Definition and Overview
Breast surgery is an umbrella term that refers to any procedure performed on the breast either as a form of treatment for various diseases or for aesthetic purposes.
The most common types of breast surgery are the following:
Augmentation mammoplasty (breast implants). This type of breast surgery aims to alter the form, size, and texture of the breasts. Mainly considered as a cosmetic surgical procedure, augmentation mammoplasty is taken advantage of to reconstruct the form of the breasts after a mastectomy or to correct congenital deformities and defects in the chest wall. It is also typically sought for by male-to-female transsexuals.
Mastectomy. Derived from the Greek word that translates to “cutting out the breast,” mastectomy is a surgical procedure that involves the partial or complete removal of one or both breasts. This is usually prescribed as a treatment for breast cancer patients or as a preventive measure for individuals who at high risk of developing the disease.
Lumpectomy. Also known as tylectomy, lumpectomy is a surgical procedure that is performed to remove a lump in the breast. Although not very different from mastectomy, it is considered as a separate category as it involves the removal of a small portion of the breast, as a form of treatment for breast cancer or malignant tumors. Many medical professionals consider a lumpectomy as a more desirable form of breast conservation therapy, as it does not involve the removal of a significant amount of tissues, like in a mastectomy. Research suggests that a lumpectomy might be more emotionally and physically advantageous than other types of “disfiguring” surgeries recommended for breast cancer. Lumpectomy can also be prescribed for other conditions, such as invasive ductal carcinoma and DCIS (ductal carcinoma in situ), a type of breast cancer that only affects the lining of the milk ducts in female patients.
Mastopexy. This is a procedure where breasts are modified and corrected in terms of elevation, size, and contour. Commonly known as breast lift, it aims to restore the aesthetic appearance and proportion of the female breasts.
Breast abscess removal. This procedure is performed when a painful collection of pus forms in the breast, which is usually a complication of mastitis or breast inflammation. These are removed through the use of fine-needle aspiration (guided by ultrasound) or by surgically incising and draining the affected area.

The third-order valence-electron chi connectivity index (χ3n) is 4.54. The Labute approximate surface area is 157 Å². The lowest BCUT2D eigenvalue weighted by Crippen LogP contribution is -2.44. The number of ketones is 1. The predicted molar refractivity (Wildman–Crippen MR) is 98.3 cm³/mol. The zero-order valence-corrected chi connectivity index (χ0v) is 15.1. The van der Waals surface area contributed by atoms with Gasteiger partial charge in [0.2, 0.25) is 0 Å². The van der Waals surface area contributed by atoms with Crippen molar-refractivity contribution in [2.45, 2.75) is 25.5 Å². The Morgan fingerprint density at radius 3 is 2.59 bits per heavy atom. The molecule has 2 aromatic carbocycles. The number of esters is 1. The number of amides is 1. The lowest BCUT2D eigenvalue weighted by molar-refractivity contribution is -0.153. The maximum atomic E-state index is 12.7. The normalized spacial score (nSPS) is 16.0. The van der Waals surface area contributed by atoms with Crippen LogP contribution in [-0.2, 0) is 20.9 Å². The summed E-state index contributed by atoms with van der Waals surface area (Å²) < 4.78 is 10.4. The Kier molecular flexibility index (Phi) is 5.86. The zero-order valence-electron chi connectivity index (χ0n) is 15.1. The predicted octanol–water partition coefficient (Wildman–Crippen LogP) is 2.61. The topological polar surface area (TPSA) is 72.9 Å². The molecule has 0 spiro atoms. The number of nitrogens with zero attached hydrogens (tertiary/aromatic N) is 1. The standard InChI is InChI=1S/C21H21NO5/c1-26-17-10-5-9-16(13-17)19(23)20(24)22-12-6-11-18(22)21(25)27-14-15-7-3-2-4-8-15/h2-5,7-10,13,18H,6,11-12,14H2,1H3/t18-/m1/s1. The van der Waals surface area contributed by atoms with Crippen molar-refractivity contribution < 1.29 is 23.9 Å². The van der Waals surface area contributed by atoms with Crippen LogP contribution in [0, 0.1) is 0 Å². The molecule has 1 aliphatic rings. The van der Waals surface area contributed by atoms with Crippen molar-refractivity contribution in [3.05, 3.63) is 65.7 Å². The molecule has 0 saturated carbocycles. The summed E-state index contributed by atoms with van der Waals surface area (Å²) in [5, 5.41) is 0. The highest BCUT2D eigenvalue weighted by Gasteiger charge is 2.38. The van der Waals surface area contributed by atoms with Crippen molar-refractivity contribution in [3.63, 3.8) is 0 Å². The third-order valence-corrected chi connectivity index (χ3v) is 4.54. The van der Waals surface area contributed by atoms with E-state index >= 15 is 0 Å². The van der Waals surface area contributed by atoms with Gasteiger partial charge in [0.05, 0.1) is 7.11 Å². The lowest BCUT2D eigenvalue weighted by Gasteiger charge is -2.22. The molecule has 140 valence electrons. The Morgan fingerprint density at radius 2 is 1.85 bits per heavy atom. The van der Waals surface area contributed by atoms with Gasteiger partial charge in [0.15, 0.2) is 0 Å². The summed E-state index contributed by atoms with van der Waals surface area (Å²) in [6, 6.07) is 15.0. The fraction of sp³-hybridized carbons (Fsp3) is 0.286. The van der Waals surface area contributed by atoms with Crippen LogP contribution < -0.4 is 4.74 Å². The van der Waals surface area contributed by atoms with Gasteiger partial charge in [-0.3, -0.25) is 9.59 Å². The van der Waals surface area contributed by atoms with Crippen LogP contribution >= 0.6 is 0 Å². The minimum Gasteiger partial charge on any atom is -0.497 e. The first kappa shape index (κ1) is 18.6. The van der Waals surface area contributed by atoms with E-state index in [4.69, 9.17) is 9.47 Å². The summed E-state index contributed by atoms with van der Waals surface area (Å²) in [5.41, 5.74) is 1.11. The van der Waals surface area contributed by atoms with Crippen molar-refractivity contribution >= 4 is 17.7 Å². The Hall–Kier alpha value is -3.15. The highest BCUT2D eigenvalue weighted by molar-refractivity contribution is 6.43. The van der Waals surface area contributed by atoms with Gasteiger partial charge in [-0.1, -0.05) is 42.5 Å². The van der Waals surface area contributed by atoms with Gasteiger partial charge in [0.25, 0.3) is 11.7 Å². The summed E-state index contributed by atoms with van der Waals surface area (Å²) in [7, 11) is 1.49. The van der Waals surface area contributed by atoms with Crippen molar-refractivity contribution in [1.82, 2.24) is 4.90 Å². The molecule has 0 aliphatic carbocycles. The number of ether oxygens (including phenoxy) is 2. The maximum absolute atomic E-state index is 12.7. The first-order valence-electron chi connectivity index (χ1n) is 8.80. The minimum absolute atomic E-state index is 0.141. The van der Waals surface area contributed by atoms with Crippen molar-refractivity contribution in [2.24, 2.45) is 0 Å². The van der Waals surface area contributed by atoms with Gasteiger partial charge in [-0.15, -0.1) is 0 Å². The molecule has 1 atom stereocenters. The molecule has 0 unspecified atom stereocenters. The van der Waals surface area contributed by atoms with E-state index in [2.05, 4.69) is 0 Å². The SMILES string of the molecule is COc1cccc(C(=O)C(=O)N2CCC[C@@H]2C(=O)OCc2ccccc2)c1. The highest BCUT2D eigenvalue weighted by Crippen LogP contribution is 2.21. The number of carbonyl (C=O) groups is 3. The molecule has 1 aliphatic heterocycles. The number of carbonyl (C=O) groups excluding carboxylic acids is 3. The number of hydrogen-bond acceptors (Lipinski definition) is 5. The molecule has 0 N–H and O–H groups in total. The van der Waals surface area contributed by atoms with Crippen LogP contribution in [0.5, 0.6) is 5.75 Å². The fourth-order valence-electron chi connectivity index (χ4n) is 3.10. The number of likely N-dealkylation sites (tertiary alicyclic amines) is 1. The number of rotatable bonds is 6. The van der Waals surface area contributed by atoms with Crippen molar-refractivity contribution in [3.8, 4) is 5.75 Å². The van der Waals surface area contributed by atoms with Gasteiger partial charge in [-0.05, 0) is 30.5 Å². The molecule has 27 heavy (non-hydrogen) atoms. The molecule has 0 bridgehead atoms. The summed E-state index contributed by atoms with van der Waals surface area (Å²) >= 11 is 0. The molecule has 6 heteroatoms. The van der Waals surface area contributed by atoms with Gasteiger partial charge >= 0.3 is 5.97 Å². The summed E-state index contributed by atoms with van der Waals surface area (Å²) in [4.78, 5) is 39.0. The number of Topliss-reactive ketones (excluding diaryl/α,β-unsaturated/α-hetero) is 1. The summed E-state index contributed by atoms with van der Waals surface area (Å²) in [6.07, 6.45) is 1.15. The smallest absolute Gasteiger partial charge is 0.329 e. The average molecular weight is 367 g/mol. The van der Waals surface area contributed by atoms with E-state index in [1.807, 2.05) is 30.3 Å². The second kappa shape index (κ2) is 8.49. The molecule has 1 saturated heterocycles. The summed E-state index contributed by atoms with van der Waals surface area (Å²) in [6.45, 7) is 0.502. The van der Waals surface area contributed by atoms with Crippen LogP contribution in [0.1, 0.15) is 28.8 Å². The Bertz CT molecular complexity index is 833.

Breast biopsy. This is the extraction and examination of tissues removed from a patient’s breasts. This procedure is usually performed to diagnose the cause, presence, or extent of breast-related diseases. There are many techniques under this category, including fine-needle aspiration (FNA), core needle biopsy, vacuum-assisted biopsy, open surgical biopsy, and direct and frontal biopsy.
Removal of lactiferous ducts. Research shows that many breast diseases are closely related to or originate from lactiferous ducts. Medical professionals recommend surgical removal of the lactiferous ducts to women who are at risk of developing various breast diseases.
Reduction mammoplasty. This surgical procedure, which is typically aesthetic in nature, aims to reduce the size of large breasts in both male and female patients. It is highly important for surgeons performing this procedure to re-establish a functional and proportionate bust in female patients, with special consideration to the tissue viability of the critical area of the nipple-areola complex. In male patients suffering from gynecomastia, the enlarged breasts are corrected in a less complicated technique as there are no lactation functions of the breasts to be considered.
When Should You See a Breast Specialist?
There are many reasons to see a breast specialist, especially when the breasts hurt for a prolonged period of time, when a lump is felt, when nipple discharge in non-lactating patients is observed, if there is a history of breast diseases in the family, or if the patient’s lifestyle and habits put him or her at a high risk of having breast diseases.
Breast specialists are medical professionals like licensed doctors or board-certified nurses who have devoted their career to the study and treatment of breast diseases. They can order an ultrasound or a mammogram to determine the root cause of the symptoms or determine the probability of the occurrence of breast diseases. These specialists deal with all kinds of breast issues -- from breast pain to unexplained nipple discharge and they are typically part of a women’s health program or are working at reputable hospitals.
If you suspect breast cancer, consulting a breast specialist who can either confirm or rule out the possibility of the disease, is crucial.
- Essentials of Breast Surgery, Elsevier Health Sciences
- Breast Pathology: Expert Consult, Elsevier Health Services
- Lymphedema: A Breast Cancer Patient’s Guide to Prevention and Healing, Hunter House